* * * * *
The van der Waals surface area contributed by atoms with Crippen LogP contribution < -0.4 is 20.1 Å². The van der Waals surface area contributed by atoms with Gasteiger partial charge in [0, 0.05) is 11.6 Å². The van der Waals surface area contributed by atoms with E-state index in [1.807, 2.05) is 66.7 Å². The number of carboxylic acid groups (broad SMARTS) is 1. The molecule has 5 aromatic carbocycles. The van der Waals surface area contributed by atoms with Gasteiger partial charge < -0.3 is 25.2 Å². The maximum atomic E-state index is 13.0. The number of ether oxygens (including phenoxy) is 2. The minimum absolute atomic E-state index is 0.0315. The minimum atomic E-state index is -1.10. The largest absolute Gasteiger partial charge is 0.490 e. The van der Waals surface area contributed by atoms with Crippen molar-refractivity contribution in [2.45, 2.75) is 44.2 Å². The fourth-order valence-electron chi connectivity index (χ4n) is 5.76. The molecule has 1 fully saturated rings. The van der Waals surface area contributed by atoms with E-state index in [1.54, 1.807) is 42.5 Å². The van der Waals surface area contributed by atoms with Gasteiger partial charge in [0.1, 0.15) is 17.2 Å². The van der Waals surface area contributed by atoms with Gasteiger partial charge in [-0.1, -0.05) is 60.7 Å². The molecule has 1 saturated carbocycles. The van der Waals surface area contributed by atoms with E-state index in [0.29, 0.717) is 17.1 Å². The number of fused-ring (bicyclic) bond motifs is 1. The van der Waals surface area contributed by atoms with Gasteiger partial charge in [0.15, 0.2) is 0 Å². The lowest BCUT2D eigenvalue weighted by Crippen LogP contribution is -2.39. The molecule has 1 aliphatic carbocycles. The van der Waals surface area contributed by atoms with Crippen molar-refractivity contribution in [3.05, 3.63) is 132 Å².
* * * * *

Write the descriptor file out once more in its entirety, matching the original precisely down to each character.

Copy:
The van der Waals surface area contributed by atoms with Crippen LogP contribution < -0.4 is 20.1 Å². The van der Waals surface area contributed by atoms with Gasteiger partial charge in [0, 0.05) is 11.6 Å². The van der Waals surface area contributed by atoms with E-state index in [1.807, 2.05) is 66.7 Å². The number of carboxylic acid groups (broad SMARTS) is 1. The molecule has 5 aromatic carbocycles. The van der Waals surface area contributed by atoms with Gasteiger partial charge < -0.3 is 25.2 Å². The maximum atomic E-state index is 13.0. The number of ether oxygens (including phenoxy) is 2. The minimum absolute atomic E-state index is 0.0315. The minimum atomic E-state index is -1.10. The largest absolute Gasteiger partial charge is 0.490 e. The van der Waals surface area contributed by atoms with Crippen molar-refractivity contribution in [2.45, 2.75) is 44.2 Å². The fourth-order valence-electron chi connectivity index (χ4n) is 5.76. The molecule has 1 fully saturated rings. The van der Waals surface area contributed by atoms with E-state index in [1.54, 1.807) is 42.5 Å². The van der Waals surface area contributed by atoms with Gasteiger partial charge in [0.1, 0.15) is 17.2 Å². The van der Waals surface area contributed by atoms with Gasteiger partial charge in [-0.1, -0.05) is 60.7 Å². The molecule has 1 saturated carbocycles. The van der Waals surface area contributed by atoms with E-state index in [0.29, 0.717) is 17.1 Å². The number of fused-ring (bicyclic) bond motifs is 1. The van der Waals surface area contributed by atoms with Gasteiger partial charge in [0.15, 0.2) is 0 Å². The lowest BCUT2D eigenvalue weighted by Crippen LogP contribution is -2.39. The molecule has 1 aliphatic carbocycles. The van der Waals surface area contributed by atoms with Crippen molar-refractivity contribution in [3.05, 3.63) is 132 Å².